22 thoughts on “Can you play well in a dirty and gritty world with DW’s rule?”

  1. Well, how do you define dirty and gritty low fantasy?

    I think it will depend on how hard the GM’s moves are, and what options are and aren’t available to the PCs. As long as everyone agrees to the basic premise of “Hey, this is a gritty low fantasy game” before you start, it certainly seems doable.

  2. Yeah, I think you can. It might be useful in the first session to have everyone take part in the world-building, to establish what’s appropriate. For example, is it OK if any player is a Wizard and if so how are public displays of magic treated by the people?

    The Walking Eye recently revisited Dungeon World for a few sessions and, if I remember right, their world was quite low-tech (if not low fantasy), barbaric stuff – the cleric’s god was a devourer of worlds, that sort of thing.

  3. About the “a sword cut can easily kill you”… I wouldn’t go there, that’s a slippery slope and soon enough you’ll try yourself wondering about how much realistic is this attack or that parry. Even in GoT, though, big strong characters like The Hound can “easily” kill 4-5 people without being harmed. 

    You can go as gritty as you want with the tone, but in DW (as in every other game inspired by Apocalypse World) the PCs are more than heroes: they are unique. They cannot defeat an entire army single-handed, mind you, but they can surely endure several wounds without passing out. Their Hit Points and armor are far better than an ideal “average” and they can surely perform impressive feats. Making them special and unique is one of the foundations of the game. You can surely tamper with that, but keep in mind that if you do, you’ll be changing the game quite radically…

  4. Well, I feel like you can separate out “low fantasy” and “gritty.”

    Gritty: yes, totally, easily. All you have to do is set the tone and maintain the world such that the player characters are real people. As an example, an ogre charges you. The player says “I set my shield and get ready to bat him away to the side, using my shield to redirect his weight.” If your dungeon world is less gritty, you might say “sure, defy danger with Str.” In a gritty game you might say “I don’t think that’ll work, it’s an ogre, it’s like a Honda Civic crashing into you, just setting yourself won’t do much.”

    Low Fantasy: I assume this means less magic, etc? That’d require a fair bit more work. Note that the typical bastion of high fantasy, magic items, aren’t a big deal, you could easily play a game of DW with the only magical item being the fighter’s sword (if they choose certain options) or even no magic items at all. Spells and rituals and gods, on the other hand, are pretty baked into several of the classes. They’d be tougher to take out. You could probably go low magic with, say, a barbarian+fighter+thief party, since magical healing is far from required. But if you have the wizard, cleric, paladin, druid, ranger (advanced moves), or bard you’re going to get a fair bit of magic.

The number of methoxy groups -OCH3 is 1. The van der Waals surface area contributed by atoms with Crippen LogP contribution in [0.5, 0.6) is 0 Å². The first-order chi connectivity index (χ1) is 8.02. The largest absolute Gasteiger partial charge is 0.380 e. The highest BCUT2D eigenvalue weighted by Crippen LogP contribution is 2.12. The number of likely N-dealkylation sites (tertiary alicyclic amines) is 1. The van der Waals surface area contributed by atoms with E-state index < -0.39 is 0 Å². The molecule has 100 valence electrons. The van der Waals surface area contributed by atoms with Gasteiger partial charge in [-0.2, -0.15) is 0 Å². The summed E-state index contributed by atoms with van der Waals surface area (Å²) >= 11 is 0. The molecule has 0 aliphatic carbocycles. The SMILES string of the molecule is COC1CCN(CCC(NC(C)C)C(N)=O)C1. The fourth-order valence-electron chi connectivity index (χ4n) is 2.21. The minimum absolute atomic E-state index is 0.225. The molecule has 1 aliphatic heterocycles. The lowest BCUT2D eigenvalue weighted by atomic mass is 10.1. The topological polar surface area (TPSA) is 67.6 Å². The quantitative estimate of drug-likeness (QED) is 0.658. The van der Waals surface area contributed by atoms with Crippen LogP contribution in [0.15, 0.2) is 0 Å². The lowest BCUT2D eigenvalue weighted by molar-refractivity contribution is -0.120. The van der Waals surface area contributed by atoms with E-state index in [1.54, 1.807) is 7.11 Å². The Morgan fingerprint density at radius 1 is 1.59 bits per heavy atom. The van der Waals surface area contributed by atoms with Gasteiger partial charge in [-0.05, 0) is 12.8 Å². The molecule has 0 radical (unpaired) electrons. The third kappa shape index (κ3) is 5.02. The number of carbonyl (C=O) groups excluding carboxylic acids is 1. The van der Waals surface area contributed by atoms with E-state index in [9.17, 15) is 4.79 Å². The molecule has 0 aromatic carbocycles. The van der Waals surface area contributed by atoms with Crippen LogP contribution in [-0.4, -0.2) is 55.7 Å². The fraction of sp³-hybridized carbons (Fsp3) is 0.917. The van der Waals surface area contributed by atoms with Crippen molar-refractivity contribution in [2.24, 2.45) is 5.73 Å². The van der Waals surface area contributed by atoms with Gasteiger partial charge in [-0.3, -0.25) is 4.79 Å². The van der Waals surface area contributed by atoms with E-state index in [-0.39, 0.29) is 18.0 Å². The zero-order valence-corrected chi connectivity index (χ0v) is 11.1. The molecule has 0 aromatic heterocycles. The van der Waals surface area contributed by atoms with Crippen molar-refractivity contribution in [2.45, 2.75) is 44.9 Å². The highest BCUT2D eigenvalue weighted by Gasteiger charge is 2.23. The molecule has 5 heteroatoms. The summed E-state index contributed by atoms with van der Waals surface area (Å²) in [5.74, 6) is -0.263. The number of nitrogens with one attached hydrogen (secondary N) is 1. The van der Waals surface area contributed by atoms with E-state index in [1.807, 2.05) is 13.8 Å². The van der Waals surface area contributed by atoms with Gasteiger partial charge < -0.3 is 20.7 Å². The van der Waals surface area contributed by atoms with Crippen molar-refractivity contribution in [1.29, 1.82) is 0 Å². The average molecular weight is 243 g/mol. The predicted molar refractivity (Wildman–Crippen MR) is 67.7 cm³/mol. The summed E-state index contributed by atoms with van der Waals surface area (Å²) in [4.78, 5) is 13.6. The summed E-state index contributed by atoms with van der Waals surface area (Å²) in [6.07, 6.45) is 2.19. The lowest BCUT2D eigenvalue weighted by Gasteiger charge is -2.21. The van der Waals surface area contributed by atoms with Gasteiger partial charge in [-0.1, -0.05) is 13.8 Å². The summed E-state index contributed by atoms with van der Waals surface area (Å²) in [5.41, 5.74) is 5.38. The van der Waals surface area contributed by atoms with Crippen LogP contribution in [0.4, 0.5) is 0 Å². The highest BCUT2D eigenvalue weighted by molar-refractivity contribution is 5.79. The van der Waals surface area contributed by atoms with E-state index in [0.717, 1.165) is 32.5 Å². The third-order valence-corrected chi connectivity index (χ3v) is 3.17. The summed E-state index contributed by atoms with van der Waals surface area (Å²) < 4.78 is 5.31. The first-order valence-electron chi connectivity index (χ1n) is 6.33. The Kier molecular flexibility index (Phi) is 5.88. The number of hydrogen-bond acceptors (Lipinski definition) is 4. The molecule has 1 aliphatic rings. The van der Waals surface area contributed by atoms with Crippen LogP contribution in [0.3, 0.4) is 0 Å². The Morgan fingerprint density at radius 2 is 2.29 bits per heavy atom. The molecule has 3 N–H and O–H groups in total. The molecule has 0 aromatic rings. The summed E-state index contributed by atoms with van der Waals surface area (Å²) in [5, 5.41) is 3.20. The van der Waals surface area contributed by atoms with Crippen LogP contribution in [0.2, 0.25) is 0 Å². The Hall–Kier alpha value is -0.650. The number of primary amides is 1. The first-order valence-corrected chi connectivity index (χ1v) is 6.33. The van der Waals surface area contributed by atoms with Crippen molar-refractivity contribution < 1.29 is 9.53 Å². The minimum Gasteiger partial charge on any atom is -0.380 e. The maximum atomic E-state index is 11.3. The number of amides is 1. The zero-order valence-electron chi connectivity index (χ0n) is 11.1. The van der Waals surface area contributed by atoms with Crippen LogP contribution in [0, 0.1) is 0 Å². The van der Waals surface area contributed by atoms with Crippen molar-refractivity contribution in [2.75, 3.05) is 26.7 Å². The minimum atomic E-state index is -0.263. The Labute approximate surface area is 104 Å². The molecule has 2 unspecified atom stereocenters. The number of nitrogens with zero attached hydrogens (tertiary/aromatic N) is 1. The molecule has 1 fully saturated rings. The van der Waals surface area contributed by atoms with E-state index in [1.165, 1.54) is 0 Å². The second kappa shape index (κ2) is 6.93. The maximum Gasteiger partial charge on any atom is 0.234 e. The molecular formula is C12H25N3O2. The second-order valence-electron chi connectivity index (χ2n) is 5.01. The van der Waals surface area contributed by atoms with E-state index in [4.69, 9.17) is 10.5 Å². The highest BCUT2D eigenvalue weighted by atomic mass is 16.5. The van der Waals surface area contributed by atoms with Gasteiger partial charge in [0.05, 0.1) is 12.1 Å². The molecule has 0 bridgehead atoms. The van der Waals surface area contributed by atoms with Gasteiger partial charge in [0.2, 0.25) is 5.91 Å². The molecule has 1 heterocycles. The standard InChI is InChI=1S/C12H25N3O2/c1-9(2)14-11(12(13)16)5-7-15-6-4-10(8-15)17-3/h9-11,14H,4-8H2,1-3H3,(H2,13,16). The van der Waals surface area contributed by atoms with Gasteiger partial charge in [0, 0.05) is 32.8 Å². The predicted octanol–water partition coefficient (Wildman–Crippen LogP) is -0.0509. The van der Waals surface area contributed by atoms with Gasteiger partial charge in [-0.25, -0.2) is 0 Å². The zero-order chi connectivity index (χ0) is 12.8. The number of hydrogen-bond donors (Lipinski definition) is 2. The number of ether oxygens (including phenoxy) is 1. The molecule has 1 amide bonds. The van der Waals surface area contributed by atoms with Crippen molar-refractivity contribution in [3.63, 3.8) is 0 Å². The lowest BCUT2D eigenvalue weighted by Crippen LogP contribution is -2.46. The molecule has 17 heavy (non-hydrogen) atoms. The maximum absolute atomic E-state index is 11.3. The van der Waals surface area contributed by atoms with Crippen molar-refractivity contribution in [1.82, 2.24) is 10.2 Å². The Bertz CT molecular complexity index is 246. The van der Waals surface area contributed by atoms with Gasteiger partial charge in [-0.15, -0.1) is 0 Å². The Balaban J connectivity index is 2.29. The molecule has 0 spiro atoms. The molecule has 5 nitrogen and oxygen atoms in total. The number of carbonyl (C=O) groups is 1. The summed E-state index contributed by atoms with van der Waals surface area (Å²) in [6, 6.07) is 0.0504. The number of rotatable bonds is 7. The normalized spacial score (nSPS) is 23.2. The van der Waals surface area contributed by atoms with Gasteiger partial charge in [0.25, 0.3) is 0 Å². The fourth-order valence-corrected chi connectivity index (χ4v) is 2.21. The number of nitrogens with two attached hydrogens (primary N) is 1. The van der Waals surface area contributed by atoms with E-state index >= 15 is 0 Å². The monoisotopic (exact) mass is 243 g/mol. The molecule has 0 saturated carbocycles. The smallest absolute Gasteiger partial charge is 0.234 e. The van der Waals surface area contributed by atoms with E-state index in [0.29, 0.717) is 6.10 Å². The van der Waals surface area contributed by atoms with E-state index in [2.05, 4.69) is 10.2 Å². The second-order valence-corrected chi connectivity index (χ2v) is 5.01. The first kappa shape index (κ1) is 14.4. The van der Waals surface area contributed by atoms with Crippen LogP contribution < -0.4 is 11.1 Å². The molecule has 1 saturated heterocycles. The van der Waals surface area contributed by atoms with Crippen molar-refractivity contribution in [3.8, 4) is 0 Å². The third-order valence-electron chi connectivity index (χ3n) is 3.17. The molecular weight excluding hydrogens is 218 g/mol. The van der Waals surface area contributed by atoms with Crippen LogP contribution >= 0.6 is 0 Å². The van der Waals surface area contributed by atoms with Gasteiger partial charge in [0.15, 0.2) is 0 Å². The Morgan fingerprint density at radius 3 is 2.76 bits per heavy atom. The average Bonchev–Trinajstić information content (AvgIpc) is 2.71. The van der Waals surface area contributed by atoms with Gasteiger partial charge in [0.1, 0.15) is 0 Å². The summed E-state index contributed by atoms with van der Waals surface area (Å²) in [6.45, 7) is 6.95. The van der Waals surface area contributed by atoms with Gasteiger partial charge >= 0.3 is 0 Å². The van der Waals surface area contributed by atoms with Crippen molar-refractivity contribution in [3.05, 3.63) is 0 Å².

5. I’m inclined to agree with Nikitas Thlimmenos about avoiding the sword swipe can kill you type of thinking.

    Sure prep, and timing and training all matter…but they’re also kinnda boring. 

    It should not just be any sword swipe that can kill you. Very seldom in Game of Thrones is someone like the Hound, Jamie, or Barristan laid low by some commoner with a sword.

    If a character is killed by “ordinary” means, it is likely that they bloody well deserved it, and there was a great deal of significance in the ordinary.

    For example, it would be perfectly fitting for Tyrion Lannister to be killed by an ordinary “lady of the night”, because that ii a place of weakness for him.

    I think that makes sense.

  6. I heavily disagree that you should think about players only being killable by “real” enemies. Follow the fiction: a dagger in the gut is going to kill you just as surely no matter who put it there.

  7. Isn’t “this guy is a worthy opponent” equally subjective?

    “Subjective” is a tricky term. We don’t want the GM to be arbitrary, but we do want them to be subjective, because humans are awesome. If we try to eliminate the subjective we’re ignoring the greatest asset at the table: the people.

  8. It would certainly be a world where the GM had access to hard moves like “knock a character unconscious” and even “severely incapacitate a character” — it isn’t a “named” character who cripples Ned Stark, but a lackey.

  9. Oh btw: Ned wasn’t a player character in that scene, Arya/Sansa rolled a 6- on Discern Realities and the GM used Geofreys “Make a monstrous decision” move.

  10. I was speaking of the fight on the streets where Ned’s leg is crippled by a spear thrust (and remains so for the rest of the book), not Ilyn Payne executing him.

    I agree with you on the latter, but the former is very much a showdown between Ned and Jaime and their entourages of guards.

  11. May I quote you on “Judge the fictional situation, not the narrative worth.” because I think you are raising a very interesting point.

     I would like to create another thread on just this point with your permission

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